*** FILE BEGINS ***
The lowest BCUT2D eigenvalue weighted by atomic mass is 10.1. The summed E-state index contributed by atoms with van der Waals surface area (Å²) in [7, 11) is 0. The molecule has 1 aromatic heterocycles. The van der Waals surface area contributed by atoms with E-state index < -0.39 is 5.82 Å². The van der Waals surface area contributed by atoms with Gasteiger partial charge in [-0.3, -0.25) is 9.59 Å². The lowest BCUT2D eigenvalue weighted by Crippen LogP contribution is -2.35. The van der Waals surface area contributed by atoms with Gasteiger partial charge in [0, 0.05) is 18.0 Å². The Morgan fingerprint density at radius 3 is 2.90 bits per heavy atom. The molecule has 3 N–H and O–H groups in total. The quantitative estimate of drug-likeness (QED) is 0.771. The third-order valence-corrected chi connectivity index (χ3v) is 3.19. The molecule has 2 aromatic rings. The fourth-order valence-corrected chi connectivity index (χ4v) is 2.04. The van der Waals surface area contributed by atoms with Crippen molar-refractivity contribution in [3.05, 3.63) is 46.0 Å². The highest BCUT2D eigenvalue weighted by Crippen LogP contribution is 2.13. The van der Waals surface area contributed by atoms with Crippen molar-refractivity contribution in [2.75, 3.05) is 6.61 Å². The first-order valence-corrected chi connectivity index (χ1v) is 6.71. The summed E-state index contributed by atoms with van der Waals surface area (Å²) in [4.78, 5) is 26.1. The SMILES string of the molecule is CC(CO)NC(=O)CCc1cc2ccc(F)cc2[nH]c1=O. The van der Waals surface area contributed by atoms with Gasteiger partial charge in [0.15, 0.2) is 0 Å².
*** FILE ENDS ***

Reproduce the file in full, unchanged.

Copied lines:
The lowest BCUT2D eigenvalue weighted by atomic mass is 10.1. The summed E-state index contributed by atoms with van der Waals surface area (Å²) in [7, 11) is 0. The molecule has 1 aromatic heterocycles. The van der Waals surface area contributed by atoms with E-state index < -0.39 is 5.82 Å². The van der Waals surface area contributed by atoms with Gasteiger partial charge in [-0.3, -0.25) is 9.59 Å². The lowest BCUT2D eigenvalue weighted by Crippen LogP contribution is -2.35. The van der Waals surface area contributed by atoms with Gasteiger partial charge in [0, 0.05) is 18.0 Å². The Morgan fingerprint density at radius 3 is 2.90 bits per heavy atom. The molecule has 3 N–H and O–H groups in total. The quantitative estimate of drug-likeness (QED) is 0.771. The third-order valence-corrected chi connectivity index (χ3v) is 3.19. The molecule has 2 aromatic rings. The fourth-order valence-corrected chi connectivity index (χ4v) is 2.04. The van der Waals surface area contributed by atoms with Crippen molar-refractivity contribution in [3.05, 3.63) is 46.0 Å². The highest BCUT2D eigenvalue weighted by Crippen LogP contribution is 2.13. The van der Waals surface area contributed by atoms with Crippen molar-refractivity contribution in [2.75, 3.05) is 6.61 Å². The first-order valence-corrected chi connectivity index (χ1v) is 6.71. The summed E-state index contributed by atoms with van der Waals surface area (Å²) in [4.78, 5) is 26.1. The SMILES string of the molecule is CC(CO)NC(=O)CCc1cc2ccc(F)cc2[nH]c1=O. The van der Waals surface area contributed by atoms with Gasteiger partial charge in [0.15, 0.2) is 0 Å².